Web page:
Panel hears tax, school, oil measuresBISMARCK — A House committee worked into the evening Thursday taking testimony on five proposed constitutional amendments, including abolition of property taxes, creation of a semi-untouchable oil tax fund, and requiring the state school superintendent be a teacher.
By: Janell Cole, The Dickinson Press
BISMARCK — A House committee worked into the evening Thursday taking testimony on five proposed constitutional amendments, including abolition of property taxes, creation of a semi-untouchable oil tax fund, and requiring the state school superintendent be a teacher.
Testimony was in the House Constitutional Revision Committee, which took no action on the measures and meets again Monday to hear even more proposed constitutional amendments.
Rep. Dan Ruby, R-Minot, who backs property tax abolition, said the state has more than enough income from sales taxes, and personal and corporate income tax to send local governments the same amount of money they now collect in property taxes to pay for schools, cities, parks and county services. It is House Concurrent Resolution 3046.
“It’s something I think the state could afford,” Ruby said.
Bob Hale, a Minot man active in anti-tax measures, asked the committee to keep in mind that supporters are not asking them to decide if it is a good or bad idea, only to put it on the ballot for voters to debate and decide.
He said North Dakota would become the only state with no property tax.
The superintendent measure, House Concurrent Resolution 3047, is one Democrats have been seeking since the Republican-controlled Legislature repealed the license requirement law in 2007. Attorney General Wayne Stenehjem had said the law, which had been in place since 1911, would be found unconstitutional because it created a requirement above and beyond the constitution’s qualifications for holding state office.
As he had promised weeks ago, Rep. Duane DeKrey, R-Pettibone, came to Thursday’s hearing with proposed additions to the superintendent bill. It would require not just that the superintendent be a licensed teacher, but that all other statewide elected officials be given similar minimum requirements for election. The insurance commissioner would have to be a college graduate with an insurance agent’s license and at least five years’ experience in the business. The secretary of state would need a master’s degree in political science and have seven years’ experience in government, politics or a related field.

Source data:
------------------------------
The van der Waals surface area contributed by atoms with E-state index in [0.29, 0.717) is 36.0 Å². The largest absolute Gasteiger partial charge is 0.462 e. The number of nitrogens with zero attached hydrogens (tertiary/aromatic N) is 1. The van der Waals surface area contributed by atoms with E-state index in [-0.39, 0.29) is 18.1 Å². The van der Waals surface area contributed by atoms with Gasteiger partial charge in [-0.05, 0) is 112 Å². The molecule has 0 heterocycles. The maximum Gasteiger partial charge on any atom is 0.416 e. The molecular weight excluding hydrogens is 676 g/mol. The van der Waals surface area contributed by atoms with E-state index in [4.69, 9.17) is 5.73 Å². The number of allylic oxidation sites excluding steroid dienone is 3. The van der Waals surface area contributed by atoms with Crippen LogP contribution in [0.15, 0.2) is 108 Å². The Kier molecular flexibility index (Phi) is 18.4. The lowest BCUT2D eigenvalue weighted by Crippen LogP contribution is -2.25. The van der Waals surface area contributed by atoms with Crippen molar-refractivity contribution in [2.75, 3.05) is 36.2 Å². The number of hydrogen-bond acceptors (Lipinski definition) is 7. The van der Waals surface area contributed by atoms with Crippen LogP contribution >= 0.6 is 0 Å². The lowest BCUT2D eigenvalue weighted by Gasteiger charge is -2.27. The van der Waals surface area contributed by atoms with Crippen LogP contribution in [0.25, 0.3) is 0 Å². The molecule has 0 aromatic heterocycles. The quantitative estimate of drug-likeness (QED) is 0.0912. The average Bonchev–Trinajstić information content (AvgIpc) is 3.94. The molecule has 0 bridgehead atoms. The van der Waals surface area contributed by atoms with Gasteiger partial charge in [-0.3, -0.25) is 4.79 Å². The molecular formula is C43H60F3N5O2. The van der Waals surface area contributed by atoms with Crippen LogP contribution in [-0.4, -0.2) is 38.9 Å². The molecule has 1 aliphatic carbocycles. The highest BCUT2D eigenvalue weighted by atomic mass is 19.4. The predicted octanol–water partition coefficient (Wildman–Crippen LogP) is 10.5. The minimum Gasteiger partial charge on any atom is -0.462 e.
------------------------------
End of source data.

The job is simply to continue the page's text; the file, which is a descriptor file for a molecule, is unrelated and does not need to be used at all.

DeKrey sponsored the 2007 repeal of the superintendent licensure law.
The oil measure is House Concurrent Resolution 3054. Backers have the same goal as the failed Measure 1 on last November’s ballot. The idea is to lock up some of the state’s oil tax windfall so it is off limits to routine spending and an endowment fund that can be used to provide state government income indefinitely. There is already a permanent oil tax trust fund but it can be and is raided every session to pay for state projects, tax relief, research centers and other budget items.
There are two additional measures similar to HCR 3054 this session with the same effect—get on the ballot for possible voter approval in 2010. Sen. Connie Triplett, D-Grand Forks, is the only lawmaker on all three measures. She also backed the failed Measure 1.
She doesn’t have a favorite among the three now being considered, but said that something like it must be done.
“We cannot let ourselves become dependent on oil revenue,” she said.
Triplett was among several lawmakers and other supporters who spoke at the hearing. No one testified against it.